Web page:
In music notation, dal segno (UK: /
Two common variants:
- D.S. al coda instructs the musician to go back to the sign, and when Al coda or To coda is reached jump to the coda symbol.
- D.S. al fine instructs the musician to go back to the sign, and end the piece at the measure marked fine.
The Italian term 'dal segno' literally means 'from the sign.' In most music you will see either D.S. al Fine (which means 'go back to the 𝄋 sign and play the music again until you come to the bar marked Fine, then stop') or D.S. al Coda (which means 'go back to the 𝄋 sign and play the music again until you come to the bar marked To Coda, then jump to the coda'). ...You may also see simply...D.S. in the final bar of a score, which means to repeat from...the 𝄋 sign...then stop at the end. In music, these instructions always appear at the end of the bar from which you have to jump back (either to the 𝄋 sign or to the start of the piece).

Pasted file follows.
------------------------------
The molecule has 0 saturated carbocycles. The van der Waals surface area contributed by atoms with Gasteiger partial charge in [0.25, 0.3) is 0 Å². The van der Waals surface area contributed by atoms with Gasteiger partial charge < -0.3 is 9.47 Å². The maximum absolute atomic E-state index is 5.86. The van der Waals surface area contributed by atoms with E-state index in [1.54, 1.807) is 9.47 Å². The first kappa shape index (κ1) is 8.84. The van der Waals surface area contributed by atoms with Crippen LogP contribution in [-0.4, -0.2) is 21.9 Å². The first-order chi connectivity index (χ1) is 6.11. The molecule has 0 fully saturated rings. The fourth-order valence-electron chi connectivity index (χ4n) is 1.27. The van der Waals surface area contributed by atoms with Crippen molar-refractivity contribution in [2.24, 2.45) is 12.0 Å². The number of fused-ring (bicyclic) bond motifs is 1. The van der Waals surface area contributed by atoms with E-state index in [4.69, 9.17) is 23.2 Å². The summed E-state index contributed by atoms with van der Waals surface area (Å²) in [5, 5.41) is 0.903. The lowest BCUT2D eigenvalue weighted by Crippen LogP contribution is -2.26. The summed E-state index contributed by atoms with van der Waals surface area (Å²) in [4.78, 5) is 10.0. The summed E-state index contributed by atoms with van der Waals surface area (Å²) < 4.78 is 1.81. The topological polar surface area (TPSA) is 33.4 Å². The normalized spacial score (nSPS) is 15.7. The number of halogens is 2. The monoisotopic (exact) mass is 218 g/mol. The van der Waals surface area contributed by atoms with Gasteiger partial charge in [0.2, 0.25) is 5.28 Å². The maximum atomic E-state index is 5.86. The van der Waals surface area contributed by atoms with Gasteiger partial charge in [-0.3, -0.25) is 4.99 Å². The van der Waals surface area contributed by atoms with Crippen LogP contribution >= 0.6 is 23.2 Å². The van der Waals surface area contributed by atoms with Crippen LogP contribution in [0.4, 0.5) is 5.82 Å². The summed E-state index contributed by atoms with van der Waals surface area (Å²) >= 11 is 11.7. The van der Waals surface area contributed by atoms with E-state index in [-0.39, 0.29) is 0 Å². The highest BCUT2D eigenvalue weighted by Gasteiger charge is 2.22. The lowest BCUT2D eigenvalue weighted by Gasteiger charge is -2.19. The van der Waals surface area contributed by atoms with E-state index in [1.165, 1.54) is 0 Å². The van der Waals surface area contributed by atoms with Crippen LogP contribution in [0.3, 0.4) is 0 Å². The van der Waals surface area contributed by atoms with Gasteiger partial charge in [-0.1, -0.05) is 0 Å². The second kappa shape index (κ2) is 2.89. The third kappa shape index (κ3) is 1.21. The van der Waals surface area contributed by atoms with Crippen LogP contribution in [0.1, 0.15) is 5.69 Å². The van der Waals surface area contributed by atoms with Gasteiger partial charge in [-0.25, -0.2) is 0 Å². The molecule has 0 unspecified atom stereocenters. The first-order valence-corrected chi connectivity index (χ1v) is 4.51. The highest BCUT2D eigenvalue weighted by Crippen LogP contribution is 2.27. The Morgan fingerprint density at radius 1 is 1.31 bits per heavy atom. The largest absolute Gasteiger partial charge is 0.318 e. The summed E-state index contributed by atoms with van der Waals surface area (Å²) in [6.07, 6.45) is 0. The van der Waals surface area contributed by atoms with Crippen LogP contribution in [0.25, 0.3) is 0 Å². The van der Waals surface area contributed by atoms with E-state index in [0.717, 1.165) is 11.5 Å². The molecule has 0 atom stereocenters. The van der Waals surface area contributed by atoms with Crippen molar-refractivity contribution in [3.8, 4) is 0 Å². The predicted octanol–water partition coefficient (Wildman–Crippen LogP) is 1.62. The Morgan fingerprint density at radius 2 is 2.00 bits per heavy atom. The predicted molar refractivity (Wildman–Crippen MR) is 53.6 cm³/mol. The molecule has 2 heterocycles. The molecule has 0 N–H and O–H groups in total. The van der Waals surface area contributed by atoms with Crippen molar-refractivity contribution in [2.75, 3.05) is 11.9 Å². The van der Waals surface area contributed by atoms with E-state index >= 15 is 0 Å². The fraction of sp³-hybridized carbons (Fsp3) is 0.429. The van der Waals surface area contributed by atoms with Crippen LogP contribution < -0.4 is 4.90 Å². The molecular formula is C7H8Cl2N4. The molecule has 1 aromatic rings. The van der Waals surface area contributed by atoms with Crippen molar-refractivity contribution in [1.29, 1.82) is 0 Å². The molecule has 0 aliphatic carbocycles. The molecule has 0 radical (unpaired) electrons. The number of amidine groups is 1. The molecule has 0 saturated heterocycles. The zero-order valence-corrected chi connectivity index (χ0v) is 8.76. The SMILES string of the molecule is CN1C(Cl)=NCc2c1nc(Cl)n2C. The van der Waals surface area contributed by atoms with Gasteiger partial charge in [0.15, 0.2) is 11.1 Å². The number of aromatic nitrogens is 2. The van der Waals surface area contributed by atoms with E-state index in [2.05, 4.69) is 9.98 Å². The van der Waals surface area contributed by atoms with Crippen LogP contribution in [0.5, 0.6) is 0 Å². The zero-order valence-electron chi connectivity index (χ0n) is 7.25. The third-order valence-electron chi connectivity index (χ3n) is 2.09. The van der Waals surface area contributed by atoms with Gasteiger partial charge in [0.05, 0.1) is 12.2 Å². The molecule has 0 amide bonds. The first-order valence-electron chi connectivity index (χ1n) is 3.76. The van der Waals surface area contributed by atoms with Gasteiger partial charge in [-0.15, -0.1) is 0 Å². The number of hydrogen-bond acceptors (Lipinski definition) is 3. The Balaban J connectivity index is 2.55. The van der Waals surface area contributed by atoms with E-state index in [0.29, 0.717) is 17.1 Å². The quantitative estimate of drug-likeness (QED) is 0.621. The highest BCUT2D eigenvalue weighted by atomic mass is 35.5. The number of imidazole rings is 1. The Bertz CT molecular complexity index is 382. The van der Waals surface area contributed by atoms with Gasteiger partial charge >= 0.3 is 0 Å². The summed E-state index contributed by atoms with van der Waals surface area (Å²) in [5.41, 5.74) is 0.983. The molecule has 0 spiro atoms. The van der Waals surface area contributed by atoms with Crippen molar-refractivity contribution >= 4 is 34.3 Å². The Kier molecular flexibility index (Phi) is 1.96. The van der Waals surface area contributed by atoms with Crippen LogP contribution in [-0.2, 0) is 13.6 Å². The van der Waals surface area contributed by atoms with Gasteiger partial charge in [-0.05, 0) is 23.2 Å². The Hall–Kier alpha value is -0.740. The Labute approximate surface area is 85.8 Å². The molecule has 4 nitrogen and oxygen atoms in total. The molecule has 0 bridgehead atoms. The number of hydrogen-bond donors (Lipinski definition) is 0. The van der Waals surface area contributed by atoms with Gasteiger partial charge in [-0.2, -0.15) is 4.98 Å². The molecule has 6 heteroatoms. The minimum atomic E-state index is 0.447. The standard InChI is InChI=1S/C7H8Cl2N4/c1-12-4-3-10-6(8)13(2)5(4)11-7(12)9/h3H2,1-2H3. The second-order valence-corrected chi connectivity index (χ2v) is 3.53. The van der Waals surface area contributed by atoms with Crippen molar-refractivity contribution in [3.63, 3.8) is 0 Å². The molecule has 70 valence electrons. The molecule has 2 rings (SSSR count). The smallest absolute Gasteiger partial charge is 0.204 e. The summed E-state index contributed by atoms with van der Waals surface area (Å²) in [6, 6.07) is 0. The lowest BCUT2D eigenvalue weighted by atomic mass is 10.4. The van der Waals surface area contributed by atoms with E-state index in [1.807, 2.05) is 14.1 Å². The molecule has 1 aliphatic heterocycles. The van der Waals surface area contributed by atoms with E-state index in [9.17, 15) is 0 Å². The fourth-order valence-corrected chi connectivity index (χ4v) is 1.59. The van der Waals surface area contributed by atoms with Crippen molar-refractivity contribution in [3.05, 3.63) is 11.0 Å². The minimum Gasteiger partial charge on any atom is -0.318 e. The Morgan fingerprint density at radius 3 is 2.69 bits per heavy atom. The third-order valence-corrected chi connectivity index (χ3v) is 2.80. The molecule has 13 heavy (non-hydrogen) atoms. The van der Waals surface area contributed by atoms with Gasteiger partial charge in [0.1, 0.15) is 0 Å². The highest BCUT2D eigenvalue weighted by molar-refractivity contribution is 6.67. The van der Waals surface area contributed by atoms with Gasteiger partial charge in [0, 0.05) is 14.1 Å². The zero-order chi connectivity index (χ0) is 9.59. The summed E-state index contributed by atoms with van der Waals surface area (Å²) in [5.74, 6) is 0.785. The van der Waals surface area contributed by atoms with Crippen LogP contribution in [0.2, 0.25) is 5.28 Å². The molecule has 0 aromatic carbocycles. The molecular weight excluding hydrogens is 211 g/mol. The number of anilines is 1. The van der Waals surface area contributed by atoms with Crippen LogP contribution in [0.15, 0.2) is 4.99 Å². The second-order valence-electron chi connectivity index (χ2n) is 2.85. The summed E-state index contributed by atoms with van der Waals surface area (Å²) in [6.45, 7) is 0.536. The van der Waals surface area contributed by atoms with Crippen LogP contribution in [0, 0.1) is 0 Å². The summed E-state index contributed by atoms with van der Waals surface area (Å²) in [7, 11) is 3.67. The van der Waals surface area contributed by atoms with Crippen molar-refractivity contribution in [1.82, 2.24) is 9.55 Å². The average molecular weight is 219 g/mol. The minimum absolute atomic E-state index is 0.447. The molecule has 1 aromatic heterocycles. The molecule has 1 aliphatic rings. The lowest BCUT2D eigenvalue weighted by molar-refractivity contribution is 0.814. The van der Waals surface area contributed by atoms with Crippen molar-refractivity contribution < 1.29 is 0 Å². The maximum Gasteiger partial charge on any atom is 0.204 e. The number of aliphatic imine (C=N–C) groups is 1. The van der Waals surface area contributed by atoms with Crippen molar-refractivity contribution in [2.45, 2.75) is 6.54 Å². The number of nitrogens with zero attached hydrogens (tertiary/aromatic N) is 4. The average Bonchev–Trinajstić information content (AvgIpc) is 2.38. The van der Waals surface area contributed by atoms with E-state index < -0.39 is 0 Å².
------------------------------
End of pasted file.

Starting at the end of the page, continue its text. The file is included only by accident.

Al segno indicates that the player should go to the sign. Da capo al segno (D.C. al Segno), "From the beginning to the sign (𝄋)."
In operas of the 18th century, dal segno arias were a common alternative to da capo arias which began with an opening ritornello, which was then omitted in the repeat (the sign being placed after the ritornello).
The segno sign is encoded in the Musical Symbols block of Unicode as U+1D10B MUSICAL SYMBOL SEGNO.
- Percy Scholes (1970) The Oxford Companion to Music, 10th edition, Oxford University Press, p. 273.
- Spreadbury, Daniel; Eastwood, Michael; Finn, Ben; and Finn, Jonathan (March 2008). "Sibelius 5 Reference", p.269. Edition 5.2.
- Stainer, John and Barrett, William Alexander (1898). Stainer and Barrett's Dictionary of Musical Terms, p.133. Novello. [ISBN unspecified].
- PDF of Musical Symbols block from the unicode consortium